When father and son first heard the explosion, they said they didn’t know what to think.
“I didn’t know, I just ran out and saw this mess. I think it was a gas explosion, what it sounded like,” said Harry Witmyer of Wyomissing. “It was very scary, the building was filled with smoke from the explosion.”
“At first I didn’t see any flames, just a bunch of tiles and materials falling from the sky. I knew it was an explosion,” Witmyer’s son Harry Witmyer Jr. said.
Kaag said people were asked to move about a block in each direction, but no evacuations were ordered. She declared a state of emergency only to give extra resources to emergency services. Borough Manager Dean Murray said some residents have been evicted from the damaged apartment building.
Philip Werth, vice-president of West Reading council, said the building was built in the late 1950s or early 1960s and officials had to “access our archive to get the blueprints last night to get a better layout of the building and mechanics, and utilities, where there are things.”
“The silver lining in all of this is that somebody was found alive, somebody was found alive, who was lying in the rubble not knowing if he was going to live or if he was going to die, and luckily we found that person and he has a second chance, and hopefully, fingers crossed, we’re going to find more,” he said.
RM Palmer released the following statement about the incident on Saturday afternoon:
“Everyone at RM Palmer is devastated by the tragic events at one of our West Reading facilities and we are focused on supporting our employees and their families. We have lost close friends and colleagues, and our thoughts and prayers are with the families and friends of all those affected. We are truly grateful for the extraordinary efforts of all first responders and for the support of our Reading community, which has been home to our business for over 70 years. We will continue to work closely with local and national agencies to assist in the recovery process.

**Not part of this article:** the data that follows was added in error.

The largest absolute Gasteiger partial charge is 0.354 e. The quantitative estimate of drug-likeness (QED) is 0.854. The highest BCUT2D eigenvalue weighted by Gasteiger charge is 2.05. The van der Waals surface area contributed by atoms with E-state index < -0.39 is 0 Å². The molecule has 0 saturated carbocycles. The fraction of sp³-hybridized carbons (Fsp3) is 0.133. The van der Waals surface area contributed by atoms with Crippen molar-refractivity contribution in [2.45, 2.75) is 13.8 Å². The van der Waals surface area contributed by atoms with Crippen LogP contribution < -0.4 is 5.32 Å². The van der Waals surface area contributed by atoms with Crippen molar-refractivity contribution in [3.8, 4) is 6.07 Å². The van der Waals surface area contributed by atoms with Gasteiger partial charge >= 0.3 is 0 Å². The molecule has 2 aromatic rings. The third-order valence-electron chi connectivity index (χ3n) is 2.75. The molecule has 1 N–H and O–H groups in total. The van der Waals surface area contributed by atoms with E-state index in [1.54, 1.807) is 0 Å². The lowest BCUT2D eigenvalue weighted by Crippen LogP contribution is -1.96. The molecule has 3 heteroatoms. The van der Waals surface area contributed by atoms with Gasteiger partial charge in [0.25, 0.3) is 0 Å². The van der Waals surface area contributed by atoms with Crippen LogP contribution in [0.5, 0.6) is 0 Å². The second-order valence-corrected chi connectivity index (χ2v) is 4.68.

We want to be in touch with all employees and families of employees who have been affected, but the company’s email, phone and other communication systems are down, so we are currently relying on emergency response and disaster recovery services to provide any available assistance. information for affected families. We will provide further information and contact staff, affected families and the community as soon as possible.”
RM Palmer also launched a hotline on Saturday for families and anyone in need of support. 610-374-5224 and extension 539.
Company website says it has been making “chocolate novelties” since 1948 and now employs 850 people at its West Reading headquarters.
Gov. Josh Shapiro and PEMA Director Randy Padfield visited the site Saturday. Shapiro pledged continued resources and support.
“Our hearts break for the families of those who have not returned home,” Shapiro said in a statement. “We are with you and my administration is here to provide all the resources and support the needs of West Reading.”
Others in the community such as volunteer groups in Berks County also pledged their support in helping those affected by the blast.
“I’ve never been more proud of Berks County, I’ve never been more proud of West Reading. We really came together as a family and a community,” Kaag noted.
The Associated Press contributed to this report.